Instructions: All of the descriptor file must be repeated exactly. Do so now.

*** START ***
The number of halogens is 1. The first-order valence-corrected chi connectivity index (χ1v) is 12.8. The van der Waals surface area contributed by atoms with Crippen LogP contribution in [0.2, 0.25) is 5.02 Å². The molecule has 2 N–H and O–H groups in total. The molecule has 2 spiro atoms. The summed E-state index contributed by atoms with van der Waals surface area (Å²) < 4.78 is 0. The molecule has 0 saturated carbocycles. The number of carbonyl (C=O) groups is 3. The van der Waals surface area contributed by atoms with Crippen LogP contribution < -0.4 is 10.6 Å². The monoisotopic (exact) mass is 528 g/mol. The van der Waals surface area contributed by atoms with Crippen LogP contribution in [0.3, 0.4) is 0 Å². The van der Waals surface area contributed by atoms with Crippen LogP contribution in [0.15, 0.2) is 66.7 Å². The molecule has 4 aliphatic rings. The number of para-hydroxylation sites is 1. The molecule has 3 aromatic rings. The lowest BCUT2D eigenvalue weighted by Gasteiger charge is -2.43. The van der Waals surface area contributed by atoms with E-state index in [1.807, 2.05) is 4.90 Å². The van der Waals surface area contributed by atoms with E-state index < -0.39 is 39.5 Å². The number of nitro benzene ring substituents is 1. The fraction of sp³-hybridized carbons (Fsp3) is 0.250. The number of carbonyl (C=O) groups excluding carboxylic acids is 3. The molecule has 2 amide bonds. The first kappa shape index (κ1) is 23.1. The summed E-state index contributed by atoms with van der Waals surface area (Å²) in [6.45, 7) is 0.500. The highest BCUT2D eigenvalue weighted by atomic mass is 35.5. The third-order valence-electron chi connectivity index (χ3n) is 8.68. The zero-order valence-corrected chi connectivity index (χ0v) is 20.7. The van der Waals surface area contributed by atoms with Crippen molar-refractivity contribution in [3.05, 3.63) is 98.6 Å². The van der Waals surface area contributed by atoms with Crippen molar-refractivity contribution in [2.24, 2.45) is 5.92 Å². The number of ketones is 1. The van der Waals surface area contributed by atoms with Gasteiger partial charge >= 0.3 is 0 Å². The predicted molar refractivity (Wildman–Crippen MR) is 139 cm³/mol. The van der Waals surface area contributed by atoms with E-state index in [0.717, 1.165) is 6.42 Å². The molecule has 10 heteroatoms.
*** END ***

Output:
The number of halogens is 1. The first-order valence-corrected chi connectivity index (χ1v) is 12.8. The van der Waals surface area contributed by atoms with Crippen LogP contribution in [0.2, 0.25) is 5.02 Å². The molecule has 2 N–H and O–H groups in total. The molecule has 2 spiro atoms. The summed E-state index contributed by atoms with van der Waals surface area (Å²) < 4.78 is 0. The molecule has 0 saturated carbocycles. The number of carbonyl (C=O) groups is 3. The van der Waals surface area contributed by atoms with Crippen LogP contribution < -0.4 is 10.6 Å². The monoisotopic (exact) mass is 528 g/mol. The van der Waals surface area contributed by atoms with Crippen LogP contribution in [0.3, 0.4) is 0 Å². The van der Waals surface area contributed by atoms with Crippen LogP contribution in [0.15, 0.2) is 66.7 Å². The molecule has 4 aliphatic rings. The number of para-hydroxylation sites is 1. The molecule has 3 aromatic rings. The lowest BCUT2D eigenvalue weighted by Gasteiger charge is -2.43. The van der Waals surface area contributed by atoms with E-state index in [1.807, 2.05) is 4.90 Å². The van der Waals surface area contributed by atoms with E-state index < -0.39 is 39.5 Å². The number of nitro benzene ring substituents is 1. The fraction of sp³-hybridized carbons (Fsp3) is 0.250. The number of carbonyl (C=O) groups excluding carboxylic acids is 3. The molecule has 2 amide bonds. The first kappa shape index (κ1) is 23.1. The summed E-state index contributed by atoms with van der Waals surface area (Å²) in [6.45, 7) is 0.500. The highest BCUT2D eigenvalue weighted by atomic mass is 35.5. The third-order valence-electron chi connectivity index (χ3n) is 8.68. The zero-order valence-corrected chi connectivity index (χ0v) is 20.7. The van der Waals surface area contributed by atoms with Crippen molar-refractivity contribution in [3.05, 3.63) is 98.6 Å². The van der Waals surface area contributed by atoms with Crippen molar-refractivity contribution in [2.24, 2.45) is 5.92 Å². The number of ketones is 1. The van der Waals surface area contributed by atoms with Gasteiger partial charge >= 0.3 is 0 Å². The predicted molar refractivity (Wildman–Crippen MR) is 139 cm³/mol. The van der Waals surface area contributed by atoms with E-state index in [0.717, 1.165) is 6.42 Å². The molecule has 10 heteroatoms.